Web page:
Parole Document and Signatures
|General Robert E. Lee Parole Document
|(General Robert E. Lee Parole Letter)
Source: National Archives and Records Administration
Recommended Reading: General Lee's
Army: From Victory to Collapse (Hardcover). Review: You cannot say that
University of North Carolina
professor Glatthaar (Partners in Command) did not do his homework in this massive examination of the Civil War–era lives
of the men in Robert E. Lee's Army of Northern Virginia. Glatthaar spent nearly 20 years examining and ordering primary source
material to ferret out why Lee's men fought, how they lived during the war, how they came close to winning, and why they lost.
Glatthaar marshals convincing evidence to challenge the often-expressed notion that the war in the South was a rich man's
war and a poor man's fight and that support for slavery was concentrated among the Southern upper class. Continued below...
included the rich, poor and middle-class, according to the author, who contends that there was broad support for the war in
all economic strata of Confederate society. He also challenges the myth that because Union forces outnumbered and materially
outmatched the Confederates, the rebel cause was lost, and articulates Lee and his army's acumen and achievements in the face
of this overwhelming opposition. This well-written work provides much food for thought for all Civil War buffs.
Reading: Lee's Lieutenants: A Study in Command
(912 pages). Description: Hailed as one of the greatest
Civil War books, this exhaustive study is an abridgement of the original three-volume version. It is a history of
the Army of Northern Virginia from the first shot fired to the surrender at Appomattox
- but what makes this book unique is that it incorporates a series of biographies of more than 150 Confederate officers. The
book discusses in depth all the tradeoffs that were being made politically and militarily by the South. Continued below.
The book does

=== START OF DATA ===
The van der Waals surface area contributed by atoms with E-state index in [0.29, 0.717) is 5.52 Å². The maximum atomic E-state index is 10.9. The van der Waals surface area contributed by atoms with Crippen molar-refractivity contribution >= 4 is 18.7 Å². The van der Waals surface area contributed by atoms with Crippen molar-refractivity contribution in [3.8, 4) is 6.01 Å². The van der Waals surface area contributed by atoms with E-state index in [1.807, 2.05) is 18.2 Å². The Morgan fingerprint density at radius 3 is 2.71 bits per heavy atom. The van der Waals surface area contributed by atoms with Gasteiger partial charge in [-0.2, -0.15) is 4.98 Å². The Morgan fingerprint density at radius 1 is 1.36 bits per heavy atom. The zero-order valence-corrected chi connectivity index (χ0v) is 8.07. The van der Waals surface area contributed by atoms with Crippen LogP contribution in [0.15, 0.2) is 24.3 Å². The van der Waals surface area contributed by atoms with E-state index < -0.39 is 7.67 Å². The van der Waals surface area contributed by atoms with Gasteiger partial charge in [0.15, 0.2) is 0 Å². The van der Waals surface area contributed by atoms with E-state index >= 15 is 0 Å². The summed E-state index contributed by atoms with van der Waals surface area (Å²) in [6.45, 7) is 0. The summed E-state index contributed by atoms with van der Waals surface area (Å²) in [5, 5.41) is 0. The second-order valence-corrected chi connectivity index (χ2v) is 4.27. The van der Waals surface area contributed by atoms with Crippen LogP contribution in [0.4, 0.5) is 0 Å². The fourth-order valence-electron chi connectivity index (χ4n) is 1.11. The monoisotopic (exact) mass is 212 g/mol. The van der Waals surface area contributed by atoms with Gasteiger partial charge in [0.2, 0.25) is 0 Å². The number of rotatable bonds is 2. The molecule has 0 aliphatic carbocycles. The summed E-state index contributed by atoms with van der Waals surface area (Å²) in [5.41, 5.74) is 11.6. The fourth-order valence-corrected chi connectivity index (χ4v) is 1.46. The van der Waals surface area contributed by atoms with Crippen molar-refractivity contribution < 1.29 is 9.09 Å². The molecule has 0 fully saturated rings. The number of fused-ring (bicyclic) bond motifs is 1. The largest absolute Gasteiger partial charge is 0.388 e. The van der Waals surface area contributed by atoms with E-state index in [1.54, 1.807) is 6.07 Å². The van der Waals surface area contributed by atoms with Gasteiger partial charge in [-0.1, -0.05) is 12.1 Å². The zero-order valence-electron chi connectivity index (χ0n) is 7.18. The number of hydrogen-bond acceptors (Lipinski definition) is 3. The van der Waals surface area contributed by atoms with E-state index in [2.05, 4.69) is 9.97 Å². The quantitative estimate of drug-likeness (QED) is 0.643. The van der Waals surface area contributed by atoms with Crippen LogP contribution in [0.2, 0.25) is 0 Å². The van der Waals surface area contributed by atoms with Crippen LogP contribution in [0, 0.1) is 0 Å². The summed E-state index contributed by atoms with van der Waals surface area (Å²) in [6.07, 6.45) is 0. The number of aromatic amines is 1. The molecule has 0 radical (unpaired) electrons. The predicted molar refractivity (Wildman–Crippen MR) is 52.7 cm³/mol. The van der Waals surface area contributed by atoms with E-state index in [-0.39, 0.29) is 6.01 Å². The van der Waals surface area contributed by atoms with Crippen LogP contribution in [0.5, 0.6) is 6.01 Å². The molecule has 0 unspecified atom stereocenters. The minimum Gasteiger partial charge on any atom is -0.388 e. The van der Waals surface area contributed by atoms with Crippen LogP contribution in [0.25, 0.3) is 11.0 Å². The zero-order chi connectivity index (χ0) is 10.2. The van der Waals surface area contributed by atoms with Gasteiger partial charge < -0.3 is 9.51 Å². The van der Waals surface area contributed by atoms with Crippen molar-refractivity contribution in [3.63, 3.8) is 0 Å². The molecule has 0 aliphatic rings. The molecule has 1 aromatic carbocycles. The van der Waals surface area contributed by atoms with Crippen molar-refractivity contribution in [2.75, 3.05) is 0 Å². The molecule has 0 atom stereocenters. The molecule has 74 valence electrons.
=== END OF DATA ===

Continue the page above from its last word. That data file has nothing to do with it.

an excellent job describing the battles, then at a critical decision point in the battle, the book focuses on an officer -
the book stops and tells the biography of that person, and then goes back to the battle and tells what information the officer
had at that point and the decision he made. At the end of the battle, the officers decisions are critiqued based on what he
"could have known and what he should have known" given his experience, and that is compared with 20/20 hindsight. "It is an
incredibly well written book!"
The Recollections and Letters of General Robert E. Lee (Civil War Library)
(Hardcover). Description: Recollections and Letters
truly reflect all the varying facets of Lee's character. His letters emotionally reveal his personal warmth, bravery
and concern for the South during and after the war. Continued below.
No other collection
of source materials gives such a whole and rewarding picture of one of the South's greatest sons and heroes.
Lee, by Douglas Southall Freeman. Description: Douglas Southall Freeman's multi-volume "R.E. Lee" may have been published nearly
three-quarters of a century ago, but this abridged version remains the best single biography ever written about the legendary
Confederate general. Although there have been numerous books written about Lee, none have come as close to capturing Lee's
military genius, or why so many Southerners enthusiastically fought and died under his banner, as does Freeman's work. When
it was first published "Lee" was a sensation, and in the 1930's only Margaret Mitchell's wildly fictionalized "Gone With the
Wind" surpassed it in sales and publicity. Senator Harry Truman read every volume, as did other famous political and military
leaders. Freeman's work did much to spread the "Lee Legend" outside the South and made Lee into a national, and not merely
regional, icon. In Freeman's elegant prose, Robert Edward Lee is nearly perfect in every respect - he is a modest, deeply
religious man who dislikes slavery and secession but reluctantly agrees to side with his native state of Virginia when the Civil War begins. Continued below...
If the rest
of Freeman's story sounds familiar it is because this book made it so. Lee, despite facing constant shortages of men and supplies,
meets the overwhelming forces of the Northern States and defeats them in battle after battle. Yet after each defeat the Northerners
simply recruit new soldiers, resupply their vast armies, and come after Lee's valiant but shrinking forces again and again.
In the end not even Lee's tactical genius can save the outnumbered and outgunned Confederates from eventual (and in Freeman's
opinion, inevitable) defeat. Naturally, some historians have not agreed with this view of the Old South's greatest icon, and
later books on the "Gray Fox" have disputed Freeman's assertions that Lee was opposed to slavery and secession, or that his